film developing company thrived on the Law of Obligation. They
would send a roll of film
in the mail along with a letter explaining that the film was a
free gift. The letter then outlined how the recipient could send
the film in to their company to be processed. Even though there
were a number of stores that could process the film at a far lower
price, most ended up sending in it to the original company anyway.
The tactic worked because their “pre-giving” incurred
a sense of obligation to repay the favor. We often see this method
at work when companies give out complimentary calendars, business
pens, T-shirts, mugs, etc.
The same principle applies
when you go to the grocery store and you see all those alluring
sample tables. It is hard to go to the
supermarket, see the free samples, take one, and then walk away
without at least pretending to be interested in the product. Some
individuals, as a means of assuaging their indebtedness, have learned
to take the sample and walk off without making eye contact. Some
have taken so many samples, they aren’t even phased by the
guilt anymore. They seem to no longer feel an obligation to buy
or even pretend they’re interested in the products anymore.
Still, the technique works, so much so that it has been expanded
to furniture and audio/video stores. On Saturdays, such establishments
offer free pizza, hot dogs, and soft drinks to get you in the store
and create instant obligation.
is effective because it makes us feel like we have to return
the favor. Greenburg said this feeling of discomfort
is created because the favor threatens our independence. The
more indebted we feel, the more motivated we are to eliminate the
debt. An interesting report from the Disabled American Veterans
Organization revealed that their usual 18% donation response rate
nearly doubled when the mailing included a small, free gift!
In a local
suit store, the salesmen are trained to ask customers if they
want to have their suit jackets pressed at no charge while
they are shopping. Of course, hardly anyone ever refuses. While
they wait on their jackets, they naturally have to spend more time
in the store, whereby they occupy themselves by checking out all
the merchandise. While the nice salesmen press their jackets,
the customers feel more indebted to buy! Moreover, when they do
decide to buy something, they are more likely to buy it from the
salesman who pressed their jacket.
found that survey takers could increase physician response to
a long questionnaire if they paid the physicians first.
When a $20 check was sent along with the questionnaire, 78% of
the physicians filled it out and sent it back. When the $20 check
was promised to arrive after the questionnaire was completed and
sent in, only 66% followed through. The pre-giving incentive increased
the sense of obligation. Another extremely interesting result stemming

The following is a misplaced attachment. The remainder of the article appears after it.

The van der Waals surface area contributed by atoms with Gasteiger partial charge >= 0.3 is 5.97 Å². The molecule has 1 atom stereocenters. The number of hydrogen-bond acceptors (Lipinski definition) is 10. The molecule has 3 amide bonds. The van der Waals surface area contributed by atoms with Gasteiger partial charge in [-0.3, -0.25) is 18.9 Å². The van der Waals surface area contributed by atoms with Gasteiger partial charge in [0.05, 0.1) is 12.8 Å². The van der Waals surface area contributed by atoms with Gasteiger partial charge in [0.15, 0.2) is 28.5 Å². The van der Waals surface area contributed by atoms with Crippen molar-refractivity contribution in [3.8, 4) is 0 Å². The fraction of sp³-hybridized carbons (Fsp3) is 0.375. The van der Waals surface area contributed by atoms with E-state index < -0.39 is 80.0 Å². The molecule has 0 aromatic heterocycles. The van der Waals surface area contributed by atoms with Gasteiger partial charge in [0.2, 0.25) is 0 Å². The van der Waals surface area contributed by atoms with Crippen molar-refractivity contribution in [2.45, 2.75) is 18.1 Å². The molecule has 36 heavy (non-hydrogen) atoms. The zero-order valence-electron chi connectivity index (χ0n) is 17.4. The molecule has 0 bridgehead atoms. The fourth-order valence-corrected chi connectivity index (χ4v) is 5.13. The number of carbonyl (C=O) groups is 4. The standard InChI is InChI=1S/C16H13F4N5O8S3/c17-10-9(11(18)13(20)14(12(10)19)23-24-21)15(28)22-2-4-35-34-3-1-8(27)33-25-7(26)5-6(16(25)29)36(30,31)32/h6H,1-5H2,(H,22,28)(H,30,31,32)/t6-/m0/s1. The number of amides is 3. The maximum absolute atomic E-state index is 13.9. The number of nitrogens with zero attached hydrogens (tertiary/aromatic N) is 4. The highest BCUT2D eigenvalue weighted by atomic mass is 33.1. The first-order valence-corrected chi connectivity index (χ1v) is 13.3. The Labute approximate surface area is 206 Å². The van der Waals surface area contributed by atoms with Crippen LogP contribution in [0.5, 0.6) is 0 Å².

from the study was this: of the physicians who received the $20
check upfront but did not fill out the questionnaire, only 26%
cashed the check. Of the physicians receiving the $20 check who
did fill out the questionnaire, 95% cashed the check! This demonstrates
that the Law of Obligation works conversely, as well. The fact
that many of the physicians who did not fill out the questionnaire
also did not cash their checks may be interpreted as a sign of
their psychological and emotional discomfort at accepting a favor
that they were not going to return. If they cashed the checks,
they would have to cope with their indebtedness by complying and
filling out the questionnaire. Rather than take on that uncomfortable
sense of obligation or indebtedness, it was easier to sacrifice
the benefit of gaining $20 altogether.
Another common example
of our indebtedness is how we feel obligated to tip when we eat
out just because someone brought our food and
kept our glass full. We tip our hairdressers, cab drivers, the
skycaps who get our luggage on the plane… Why do we do that?
In a large sense, it is our psychological and emotional need to
reciprocate. The act of tipping, however, may also be labeled “conformity,” since
doing otherwise in our culture would be considered rude or inconsiderate.
The Law of Obligation also presents itself in the following situations:
- Taking a potential
client out to dinner or to a golf game
free tire rotation or fluid fill up between services
- Paying those
unwanted car window washers who perform the task at the stoplight whether
you want them to or not
- Free car
washes that generate more money by asking for a donation after
the service is rendered
- Carpet cleaners
offering to go ahead and clean your couch for free
taken from Magnetic Persuasion by Kurt Mortensen
Mortensen, author of Exponential Success Skills and Weapons
of Influence, is one of American’s leading authorities
on Persuasion, Motivation and Influence. After receiving a
Masters of Business Administration and a Bachelors of Arts,
he began many successful entrepreneurial ventures, through
which he has acquired many years of both experience and success.
In addition to his extensive entrepreneurial and sales experiences,
Kurt is a sales and persuasion coach helping thousands of people
reach higher levels of success, income and persuasion mastery.
Currently, he is a speaker, consultant, and a Trainer for Mark
Victor Hansen and Robert G. Allen Protégés.